Sparrow, Patrick J, Dd
Sparrow, Patrick J., D.D.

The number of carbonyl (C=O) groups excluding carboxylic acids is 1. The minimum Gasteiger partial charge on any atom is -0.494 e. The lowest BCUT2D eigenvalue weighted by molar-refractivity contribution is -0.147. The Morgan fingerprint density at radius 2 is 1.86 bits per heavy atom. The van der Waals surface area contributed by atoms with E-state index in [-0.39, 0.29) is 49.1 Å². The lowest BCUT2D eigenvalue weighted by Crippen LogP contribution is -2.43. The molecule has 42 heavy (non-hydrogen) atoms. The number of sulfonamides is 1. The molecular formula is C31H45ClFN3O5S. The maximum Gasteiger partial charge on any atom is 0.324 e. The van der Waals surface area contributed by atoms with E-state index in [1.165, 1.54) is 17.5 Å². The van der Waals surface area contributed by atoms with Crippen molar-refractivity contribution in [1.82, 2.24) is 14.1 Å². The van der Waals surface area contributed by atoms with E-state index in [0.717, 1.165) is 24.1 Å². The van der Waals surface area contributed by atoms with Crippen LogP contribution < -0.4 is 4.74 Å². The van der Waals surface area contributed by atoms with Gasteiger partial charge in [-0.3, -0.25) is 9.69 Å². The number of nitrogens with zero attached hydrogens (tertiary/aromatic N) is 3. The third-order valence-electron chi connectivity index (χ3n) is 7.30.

a Presbyterian divine, was born in Lincoln County, N.C., in 1802. His father died while he was quite young, and, owing to the poverty of his mother, he was hired out to assist in supporting the family. The family in which he worked became interested in him, and placed him in the Bethel Academy, S.C., then under the care of Rev. Samuel Williamson. He remained in that institution about eighteen months, and this was all the academical education he ever received, never having enjoyed the advantages of a collegiate or theological course. After leaving the academy he engaged in teaching and studying with such assistance as he could obtain, until he was licensed by Bethel Presbytery in 1826. His first charge was Washington and Long Creek churches in his native county, in 1828 he removed to Lincolnton, N.C., where he was engaged in preaching and teaching; in 1831 he became pastor of Unity. Church in the same county; and in 1834 of the Church in Salisbury, N.C. It was while in this charge that a joint effort was made by Concord and Bethel presbyteries to build up a literary institution for the education of young men for the ministry. The men selected as suitable agents to raise the funds were Rev. P.J. Sparrow and Rev. R.H. Morrison. They were so successful in their work that the institution was put in operation in March, 1837, receiving the name of Davidson College. Dr. Sparrow was chosen the first professor of languages in this institution, the duties of which position he continued to discharge until 1840, when he received a call from the College Church in Prince Edward County, Va., and became its pastor in 1841. He was at that time in the prime of his manhood, both intellectually and physically, was a most indefatigable student, greatly in love with work, and was willing to undertake any labor, however arduous or self denying. While thus preaching a vacancy occurred in the presidency of Hampden Sidney College, and he was invited to occupy that position temporarily; he accepted, and immediately wrote out a full course of lectures to the senior class on moral philosophy, and as a result he was elected permanent president, and continued, as long as he remained there, to perform the duties of president of the college as well as pastor of the Church. In 1847- 48 he removed to Alabama, and became principal of the Presbyterian high school in Eutaw; in 1849 was stated supply to Burton's Hill Church; in 1850 became a teacher in Newbern, and soon after began preaching at Marion, also laboring as a missionary in South Alabama Presbytery. In 1853 he settled in Pensacola, Fla., where he remained until 1861-62, when he removed to Cahaba, Ala., where he died, Nov. 10, 1867. See Wilson, Presb. Hist. Almanac, 1868, p. 369; Davidson, Hist. of Presb. Ch. in Ky. p. 40. (J.L.S.)